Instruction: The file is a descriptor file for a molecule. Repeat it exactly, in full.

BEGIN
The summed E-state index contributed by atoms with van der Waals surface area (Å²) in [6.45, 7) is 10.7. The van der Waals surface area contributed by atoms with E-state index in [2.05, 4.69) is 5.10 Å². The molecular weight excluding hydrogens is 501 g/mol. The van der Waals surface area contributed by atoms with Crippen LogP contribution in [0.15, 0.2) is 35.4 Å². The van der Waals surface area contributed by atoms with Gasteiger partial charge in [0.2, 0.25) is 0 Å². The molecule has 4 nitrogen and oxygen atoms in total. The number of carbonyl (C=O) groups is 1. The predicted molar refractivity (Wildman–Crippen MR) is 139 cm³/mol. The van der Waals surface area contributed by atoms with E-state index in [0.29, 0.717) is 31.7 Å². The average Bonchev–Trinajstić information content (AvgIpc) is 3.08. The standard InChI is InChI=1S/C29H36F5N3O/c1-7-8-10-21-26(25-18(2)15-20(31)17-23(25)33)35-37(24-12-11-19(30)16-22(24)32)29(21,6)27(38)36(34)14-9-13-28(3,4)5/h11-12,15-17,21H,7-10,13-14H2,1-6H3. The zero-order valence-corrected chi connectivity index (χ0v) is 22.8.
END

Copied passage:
The summed E-state index contributed by atoms with van der Waals surface area (Å²) in [6.45, 7) is 10.7. The van der Waals surface area contributed by atoms with E-state index in [2.05, 4.69) is 5.10 Å². The molecular weight excluding hydrogens is 501 g/mol. The van der Waals surface area contributed by atoms with Crippen LogP contribution in [0.15, 0.2) is 35.4 Å². The van der Waals surface area contributed by atoms with Gasteiger partial charge in [0.2, 0.25) is 0 Å². The molecule has 4 nitrogen and oxygen atoms in total. The number of carbonyl (C=O) groups is 1. The predicted molar refractivity (Wildman–Crippen MR) is 139 cm³/mol. The van der Waals surface area contributed by atoms with E-state index in [0.29, 0.717) is 31.7 Å². The average Bonchev–Trinajstić information content (AvgIpc) is 3.08. The standard InChI is InChI=1S/C29H36F5N3O/c1-7-8-10-21-26(25-18(2)15-20(31)17-23(25)33)35-37(24-12-11-19(30)16-22(24)32)29(21,6)27(38)36(34)14-9-13-28(3,4)5/h11-12,15-17,21H,7-10,13-14H2,1-6H3. The zero-order valence-corrected chi connectivity index (χ0v) is 22.8.